SACRAMENTO – Legislative committees considered a pair of marijuana bills last week, approving Mark Leno’s bill SB 1449 to make petty pot offenses an infraction, and narrowly passing a much watered-down version of Assemblywoman Buchanan’s bill AB 2650 to limit dispensary siting.
On April 20th (fittingly enough) the Senate Public Safety Commitee voted 5-2 to approve Mark Leno’s bill SB 1449 to downgrade possession of less than one ounce of marijuana from a misdemeanor to an infraction. Although it was supported by all the drug reform groups, what ensured the bill’s passage was support from the California DA’s association and the Judicial Council, which complained of the burden to the courts of processing misdemeanor cases for an offense whose maximal punishment is a $100 fine.
The bill was opposed by CNOA lobbyist John Lovell, who argued that it was “axiomatic” that users of “powerful, mind-altering drugs” should be forced into treatment wherever possible. In written testimony, Cal NORML argued that the bill would save the state millions of dollars in enforcement costs. As usual, the vote was along party lines, with Republicans supporting the costly, invasive, big-government program of pot criminalization by opposing SB 1449.
Assemblywoman Buchanan had tougher sledding in the Assembly Public Safety Committee with her bill to limit dispensary siting, which had been amended to only prohibit dispensaries close to schools. The original version of AB 2650 would have also forbidden siting within 1000 feet of parks, churches, and even school bus stops, but Buchanan abandoned this when it became clear she lacked votes to pass it. The critical vote turned out to be that of committee member Jerry Hill (D-San Mateo), who got Buchanan to agree to additional amendments before giving it his needed fourth vote to pass at a special hearing on Thursday.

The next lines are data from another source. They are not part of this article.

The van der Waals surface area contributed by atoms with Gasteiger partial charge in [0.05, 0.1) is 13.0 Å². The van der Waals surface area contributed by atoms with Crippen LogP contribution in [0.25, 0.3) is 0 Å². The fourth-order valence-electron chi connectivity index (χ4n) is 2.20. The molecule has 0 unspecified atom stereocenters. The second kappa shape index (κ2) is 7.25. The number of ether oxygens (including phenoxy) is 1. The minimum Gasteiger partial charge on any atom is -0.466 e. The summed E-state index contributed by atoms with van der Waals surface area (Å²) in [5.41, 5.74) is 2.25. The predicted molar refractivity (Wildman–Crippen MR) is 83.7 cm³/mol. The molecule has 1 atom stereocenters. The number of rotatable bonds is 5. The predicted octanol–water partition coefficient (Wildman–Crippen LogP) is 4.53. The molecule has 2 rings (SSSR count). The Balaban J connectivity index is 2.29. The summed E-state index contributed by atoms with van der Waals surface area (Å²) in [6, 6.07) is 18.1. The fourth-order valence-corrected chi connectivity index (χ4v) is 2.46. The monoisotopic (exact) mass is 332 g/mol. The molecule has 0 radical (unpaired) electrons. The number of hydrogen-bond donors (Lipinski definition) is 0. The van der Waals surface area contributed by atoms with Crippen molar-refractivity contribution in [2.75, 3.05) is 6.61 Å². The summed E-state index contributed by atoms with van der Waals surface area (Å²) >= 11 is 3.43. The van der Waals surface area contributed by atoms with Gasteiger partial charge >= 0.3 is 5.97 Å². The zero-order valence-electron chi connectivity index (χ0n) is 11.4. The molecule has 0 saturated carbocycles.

As amended, the Buchanan bill would bar dispensaries from siting within 600 feet of an elementary or secondary school (600 feet being the same buffer zone as required for liquor stores); existing dispensaries could also be grandfathered, and non-dispensing providers were exempted, two crucial exemptions not in the original bill.
The bill passed with heated controversy, as Chairman Ammiano objected that the amendment’s text had not been submitted to the committee within the prescribed time. In the end, the bill passed with aye votes from Democrats Hill and Anthony Portantino (Pasadena) plus Republicans Gilmore and Hagman. Ammiano and Beall voted no, and Skinner was absent. The bill faces an uncertain future in the Assembly, where it must still be approved by the Appropriations Committee.
In other legislation, Assemblyman Ammiano’s bill AB 1811 to legalize medical marijuana paraphernalia passed out of committee earlier this month and is awaiting a vote on the floor. Meanwhile, Ammiano has been holding back on his legalization bill, AB 2254, pending this November’s vote on the TaxCannabis2010 initiative.